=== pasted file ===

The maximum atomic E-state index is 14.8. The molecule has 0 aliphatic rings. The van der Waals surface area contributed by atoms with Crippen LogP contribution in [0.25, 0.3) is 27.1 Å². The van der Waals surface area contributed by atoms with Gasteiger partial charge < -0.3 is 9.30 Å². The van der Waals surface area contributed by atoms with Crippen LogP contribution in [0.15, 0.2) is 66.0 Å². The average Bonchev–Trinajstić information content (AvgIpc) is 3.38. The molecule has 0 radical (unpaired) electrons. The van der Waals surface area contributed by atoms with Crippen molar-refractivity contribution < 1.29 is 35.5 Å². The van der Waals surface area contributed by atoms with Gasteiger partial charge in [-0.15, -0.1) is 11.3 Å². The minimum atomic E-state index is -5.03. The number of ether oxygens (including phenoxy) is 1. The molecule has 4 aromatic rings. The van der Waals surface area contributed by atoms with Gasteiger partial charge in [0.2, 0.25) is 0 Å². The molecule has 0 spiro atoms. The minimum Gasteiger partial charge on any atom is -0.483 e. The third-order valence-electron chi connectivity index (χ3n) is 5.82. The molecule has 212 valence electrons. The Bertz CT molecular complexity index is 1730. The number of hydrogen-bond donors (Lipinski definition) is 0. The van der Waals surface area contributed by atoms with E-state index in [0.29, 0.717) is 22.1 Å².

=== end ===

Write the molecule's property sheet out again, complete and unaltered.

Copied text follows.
The maximum atomic E-state index is 14.8. The molecule has 0 aliphatic rings. The van der Waals surface area contributed by atoms with Crippen LogP contribution in [0.25, 0.3) is 27.1 Å². The van der Waals surface area contributed by atoms with Gasteiger partial charge < -0.3 is 9.30 Å². The van der Waals surface area contributed by atoms with Crippen LogP contribution in [0.15, 0.2) is 66.0 Å². The average Bonchev–Trinajstić information content (AvgIpc) is 3.38. The molecule has 0 radical (unpaired) electrons. The van der Waals surface area contributed by atoms with Crippen molar-refractivity contribution < 1.29 is 35.5 Å². The van der Waals surface area contributed by atoms with Gasteiger partial charge in [-0.15, -0.1) is 11.3 Å². The minimum atomic E-state index is -5.03. The number of ether oxygens (including phenoxy) is 1. The molecule has 4 aromatic rings. The van der Waals surface area contributed by atoms with Gasteiger partial charge in [0.2, 0.25) is 0 Å². The molecule has 0 spiro atoms. The minimum Gasteiger partial charge on any atom is -0.483 e. The third-order valence-electron chi connectivity index (χ3n) is 5.82. The molecule has 212 valence electrons. The Bertz CT molecular complexity index is 1730. The number of hydrogen-bond donors (Lipinski definition) is 0. The van der Waals surface area contributed by atoms with E-state index in [0.29, 0.717) is 22.1 Å².